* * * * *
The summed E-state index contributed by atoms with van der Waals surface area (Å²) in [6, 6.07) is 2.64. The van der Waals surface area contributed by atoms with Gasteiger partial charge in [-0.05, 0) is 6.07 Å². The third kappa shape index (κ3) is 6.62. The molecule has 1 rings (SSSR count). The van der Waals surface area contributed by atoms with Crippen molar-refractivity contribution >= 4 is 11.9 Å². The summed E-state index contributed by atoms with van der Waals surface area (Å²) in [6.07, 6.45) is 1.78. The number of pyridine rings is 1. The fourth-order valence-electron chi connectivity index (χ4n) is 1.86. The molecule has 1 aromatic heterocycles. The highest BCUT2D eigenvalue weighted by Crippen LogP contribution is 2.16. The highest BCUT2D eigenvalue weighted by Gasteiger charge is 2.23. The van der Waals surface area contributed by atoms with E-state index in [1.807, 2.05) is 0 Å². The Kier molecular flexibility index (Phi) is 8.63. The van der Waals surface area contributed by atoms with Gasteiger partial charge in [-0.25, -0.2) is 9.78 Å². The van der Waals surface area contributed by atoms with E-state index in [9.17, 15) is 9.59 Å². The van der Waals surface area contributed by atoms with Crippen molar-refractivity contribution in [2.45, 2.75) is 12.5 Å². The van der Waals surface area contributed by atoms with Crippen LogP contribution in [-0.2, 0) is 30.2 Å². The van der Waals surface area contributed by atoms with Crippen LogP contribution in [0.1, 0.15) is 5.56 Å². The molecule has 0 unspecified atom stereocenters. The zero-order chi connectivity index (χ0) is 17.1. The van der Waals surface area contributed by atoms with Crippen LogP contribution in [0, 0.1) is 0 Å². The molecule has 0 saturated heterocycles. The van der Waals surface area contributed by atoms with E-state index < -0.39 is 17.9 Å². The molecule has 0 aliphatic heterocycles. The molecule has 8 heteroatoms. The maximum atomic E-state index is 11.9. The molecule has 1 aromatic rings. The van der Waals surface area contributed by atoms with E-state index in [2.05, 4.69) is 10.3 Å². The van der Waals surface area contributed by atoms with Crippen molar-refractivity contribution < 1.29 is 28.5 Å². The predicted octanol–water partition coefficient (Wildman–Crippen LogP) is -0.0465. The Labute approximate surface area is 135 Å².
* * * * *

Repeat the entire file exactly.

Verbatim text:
The summed E-state index contributed by atoms with van der Waals surface area (Å²) in [6, 6.07) is 2.64. The van der Waals surface area contributed by atoms with Gasteiger partial charge in [-0.05, 0) is 6.07 Å². The third kappa shape index (κ3) is 6.62. The molecule has 1 rings (SSSR count). The van der Waals surface area contributed by atoms with Crippen molar-refractivity contribution >= 4 is 11.9 Å². The summed E-state index contributed by atoms with van der Waals surface area (Å²) in [6.07, 6.45) is 1.78. The number of pyridine rings is 1. The fourth-order valence-electron chi connectivity index (χ4n) is 1.86. The molecule has 1 aromatic heterocycles. The highest BCUT2D eigenvalue weighted by Crippen LogP contribution is 2.16. The highest BCUT2D eigenvalue weighted by Gasteiger charge is 2.23. The van der Waals surface area contributed by atoms with E-state index in [1.807, 2.05) is 0 Å². The Kier molecular flexibility index (Phi) is 8.63. The van der Waals surface area contributed by atoms with Gasteiger partial charge in [-0.25, -0.2) is 9.78 Å². The van der Waals surface area contributed by atoms with E-state index in [9.17, 15) is 9.59 Å². The van der Waals surface area contributed by atoms with Crippen molar-refractivity contribution in [2.45, 2.75) is 12.5 Å². The van der Waals surface area contributed by atoms with Crippen LogP contribution in [-0.2, 0) is 30.2 Å². The van der Waals surface area contributed by atoms with Crippen LogP contribution in [0.1, 0.15) is 5.56 Å². The molecule has 0 unspecified atom stereocenters. The zero-order chi connectivity index (χ0) is 17.1. The van der Waals surface area contributed by atoms with Crippen LogP contribution in [0, 0.1) is 0 Å². The molecule has 0 saturated heterocycles. The van der Waals surface area contributed by atoms with E-state index < -0.39 is 17.9 Å². The molecule has 0 aliphatic heterocycles. The molecule has 8 heteroatoms. The maximum atomic E-state index is 11.9. The molecule has 1 aromatic rings. The van der Waals surface area contributed by atoms with E-state index in [2.05, 4.69) is 10.3 Å². The van der Waals surface area contributed by atoms with Crippen molar-refractivity contribution < 1.29 is 28.5 Å². The predicted octanol–water partition coefficient (Wildman–Crippen LogP) is -0.0465. The Labute approximate surface area is 135 Å².